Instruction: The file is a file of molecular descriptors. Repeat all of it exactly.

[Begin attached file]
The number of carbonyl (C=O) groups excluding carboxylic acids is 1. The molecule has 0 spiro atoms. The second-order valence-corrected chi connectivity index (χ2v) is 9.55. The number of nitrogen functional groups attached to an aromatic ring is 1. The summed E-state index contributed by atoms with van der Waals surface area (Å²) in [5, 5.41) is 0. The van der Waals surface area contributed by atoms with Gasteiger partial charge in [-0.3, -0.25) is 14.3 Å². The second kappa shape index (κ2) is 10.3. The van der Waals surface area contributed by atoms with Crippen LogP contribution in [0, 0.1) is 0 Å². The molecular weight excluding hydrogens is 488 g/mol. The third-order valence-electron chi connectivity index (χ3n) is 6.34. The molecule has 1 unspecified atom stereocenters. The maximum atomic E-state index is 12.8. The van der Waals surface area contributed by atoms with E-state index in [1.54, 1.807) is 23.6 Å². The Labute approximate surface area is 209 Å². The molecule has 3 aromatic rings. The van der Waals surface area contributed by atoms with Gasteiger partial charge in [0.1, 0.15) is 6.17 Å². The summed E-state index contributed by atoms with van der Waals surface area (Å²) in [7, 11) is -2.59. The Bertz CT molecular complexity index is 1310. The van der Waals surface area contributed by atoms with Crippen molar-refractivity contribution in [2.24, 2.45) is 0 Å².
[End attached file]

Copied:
The number of carbonyl (C=O) groups excluding carboxylic acids is 1. The molecule has 0 spiro atoms. The second-order valence-corrected chi connectivity index (χ2v) is 9.55. The number of nitrogen functional groups attached to an aromatic ring is 1. The summed E-state index contributed by atoms with van der Waals surface area (Å²) in [5, 5.41) is 0. The van der Waals surface area contributed by atoms with Gasteiger partial charge in [-0.3, -0.25) is 14.3 Å². The second kappa shape index (κ2) is 10.3. The van der Waals surface area contributed by atoms with Crippen LogP contribution in [0, 0.1) is 0 Å². The molecular weight excluding hydrogens is 488 g/mol. The third-order valence-electron chi connectivity index (χ3n) is 6.34. The molecule has 1 unspecified atom stereocenters. The maximum atomic E-state index is 12.8. The van der Waals surface area contributed by atoms with E-state index in [1.54, 1.807) is 23.6 Å². The Labute approximate surface area is 209 Å². The molecule has 3 aromatic rings. The van der Waals surface area contributed by atoms with Gasteiger partial charge in [0.1, 0.15) is 6.17 Å². The summed E-state index contributed by atoms with van der Waals surface area (Å²) in [7, 11) is -2.59. The Bertz CT molecular complexity index is 1310. The van der Waals surface area contributed by atoms with Crippen molar-refractivity contribution in [2.24, 2.45) is 0 Å².